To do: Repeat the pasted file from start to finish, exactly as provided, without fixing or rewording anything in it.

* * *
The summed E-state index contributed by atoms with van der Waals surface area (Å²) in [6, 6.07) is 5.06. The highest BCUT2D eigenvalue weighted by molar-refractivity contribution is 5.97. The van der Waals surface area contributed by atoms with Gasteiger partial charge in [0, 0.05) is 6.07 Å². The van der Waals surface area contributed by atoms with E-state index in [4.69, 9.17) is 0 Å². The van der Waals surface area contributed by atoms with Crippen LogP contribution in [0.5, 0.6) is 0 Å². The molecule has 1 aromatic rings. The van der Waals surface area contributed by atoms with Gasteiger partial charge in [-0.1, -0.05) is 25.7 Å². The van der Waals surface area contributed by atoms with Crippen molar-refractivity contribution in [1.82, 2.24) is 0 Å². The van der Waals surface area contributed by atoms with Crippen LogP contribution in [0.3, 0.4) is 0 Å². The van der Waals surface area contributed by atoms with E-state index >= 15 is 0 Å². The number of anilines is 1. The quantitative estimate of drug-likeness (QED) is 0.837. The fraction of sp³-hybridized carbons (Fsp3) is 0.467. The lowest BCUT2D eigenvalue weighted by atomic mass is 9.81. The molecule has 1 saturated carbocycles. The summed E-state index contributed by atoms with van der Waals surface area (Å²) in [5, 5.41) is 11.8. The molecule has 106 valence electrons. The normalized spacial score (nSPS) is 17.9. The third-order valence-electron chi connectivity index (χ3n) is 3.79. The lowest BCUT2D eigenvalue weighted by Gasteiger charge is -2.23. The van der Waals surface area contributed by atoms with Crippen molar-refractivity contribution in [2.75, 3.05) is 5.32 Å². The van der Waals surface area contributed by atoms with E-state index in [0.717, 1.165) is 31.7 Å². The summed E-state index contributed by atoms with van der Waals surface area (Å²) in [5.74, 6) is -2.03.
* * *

The summed E-state index contributed by atoms with van der Waals surface area (Å²) in [6, 6.07) is 5.06. The highest BCUT2D eigenvalue weighted by molar-refractivity contribution is 5.97. The van der Waals surface area contributed by atoms with Gasteiger partial charge in [0, 0.05) is 6.07 Å². The van der Waals surface area contributed by atoms with E-state index in [4.69, 9.17) is 0 Å². The van der Waals surface area contributed by atoms with Crippen LogP contribution in [0.5, 0.6) is 0 Å². The molecule has 1 aromatic rings. The van der Waals surface area contributed by atoms with Gasteiger partial charge in [-0.1, -0.05) is 25.7 Å². The van der Waals surface area contributed by atoms with Crippen molar-refractivity contribution in [1.82, 2.24) is 0 Å². The van der Waals surface area contributed by atoms with Crippen LogP contribution in [0.3, 0.4) is 0 Å². The van der Waals surface area contributed by atoms with E-state index >= 15 is 0 Å². The number of anilines is 1. The quantitative estimate of drug-likeness (QED) is 0.837. The fraction of sp³-hybridized carbons (Fsp3) is 0.467. The lowest BCUT2D eigenvalue weighted by atomic mass is 9.81. The molecule has 1 saturated carbocycles. The summed E-state index contributed by atoms with van der Waals surface area (Å²) in [5, 5.41) is 11.8. The molecule has 106 valence electrons. The normalized spacial score (nSPS) is 17.9. The third-order valence-electron chi connectivity index (χ3n) is 3.79. The lowest BCUT2D eigenvalue weighted by Gasteiger charge is -2.23. The van der Waals surface area contributed by atoms with Crippen molar-refractivity contribution in [2.75, 3.05) is 5.32 Å². The van der Waals surface area contributed by atoms with E-state index in [0.717, 1.165) is 31.7 Å². The summed E-state index contributed by atoms with van der Waals surface area (Å²) in [5.74, 6) is -2.03.